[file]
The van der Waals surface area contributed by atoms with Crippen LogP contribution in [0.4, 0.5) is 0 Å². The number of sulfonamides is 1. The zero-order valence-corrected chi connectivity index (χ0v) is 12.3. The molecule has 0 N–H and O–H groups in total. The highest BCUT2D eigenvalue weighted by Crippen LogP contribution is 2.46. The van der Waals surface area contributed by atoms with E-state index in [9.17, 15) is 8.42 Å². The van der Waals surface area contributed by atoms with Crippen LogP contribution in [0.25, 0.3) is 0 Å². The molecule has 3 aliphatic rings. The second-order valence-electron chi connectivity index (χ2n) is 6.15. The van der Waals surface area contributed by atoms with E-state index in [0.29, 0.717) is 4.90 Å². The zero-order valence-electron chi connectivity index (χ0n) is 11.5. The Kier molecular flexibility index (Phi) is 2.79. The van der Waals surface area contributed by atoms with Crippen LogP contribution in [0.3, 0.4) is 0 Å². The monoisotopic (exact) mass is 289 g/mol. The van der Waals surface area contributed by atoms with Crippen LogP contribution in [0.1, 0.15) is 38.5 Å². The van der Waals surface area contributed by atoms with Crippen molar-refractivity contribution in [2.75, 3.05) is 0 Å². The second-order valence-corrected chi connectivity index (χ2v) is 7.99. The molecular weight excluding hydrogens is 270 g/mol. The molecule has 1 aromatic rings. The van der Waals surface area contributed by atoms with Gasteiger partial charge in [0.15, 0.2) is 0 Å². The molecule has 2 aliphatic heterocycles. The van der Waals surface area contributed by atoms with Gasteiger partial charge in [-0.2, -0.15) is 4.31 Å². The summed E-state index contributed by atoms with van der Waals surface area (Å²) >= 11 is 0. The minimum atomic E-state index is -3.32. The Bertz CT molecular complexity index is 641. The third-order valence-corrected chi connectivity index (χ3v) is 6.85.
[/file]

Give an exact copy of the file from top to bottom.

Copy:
The van der Waals surface area contributed by atoms with Crippen LogP contribution in [0.4, 0.5) is 0 Å². The number of sulfonamides is 1. The zero-order valence-corrected chi connectivity index (χ0v) is 12.3. The molecule has 0 N–H and O–H groups in total. The highest BCUT2D eigenvalue weighted by Crippen LogP contribution is 2.46. The van der Waals surface area contributed by atoms with E-state index in [9.17, 15) is 8.42 Å². The van der Waals surface area contributed by atoms with Crippen LogP contribution in [0.25, 0.3) is 0 Å². The molecule has 3 aliphatic rings. The second-order valence-electron chi connectivity index (χ2n) is 6.15. The van der Waals surface area contributed by atoms with E-state index in [0.29, 0.717) is 4.90 Å². The zero-order valence-electron chi connectivity index (χ0n) is 11.5. The Kier molecular flexibility index (Phi) is 2.79. The van der Waals surface area contributed by atoms with Crippen LogP contribution in [0.3, 0.4) is 0 Å². The monoisotopic (exact) mass is 289 g/mol. The van der Waals surface area contributed by atoms with Crippen LogP contribution in [0.1, 0.15) is 38.5 Å². The van der Waals surface area contributed by atoms with Crippen molar-refractivity contribution in [2.75, 3.05) is 0 Å². The second-order valence-corrected chi connectivity index (χ2v) is 7.99. The molecular weight excluding hydrogens is 270 g/mol. The molecule has 1 aromatic rings. The van der Waals surface area contributed by atoms with Gasteiger partial charge in [0.15, 0.2) is 0 Å². The molecule has 2 aliphatic heterocycles. The van der Waals surface area contributed by atoms with Gasteiger partial charge in [-0.2, -0.15) is 4.31 Å². The summed E-state index contributed by atoms with van der Waals surface area (Å²) >= 11 is 0. The minimum atomic E-state index is -3.32. The Bertz CT molecular complexity index is 641. The third-order valence-corrected chi connectivity index (χ3v) is 6.85.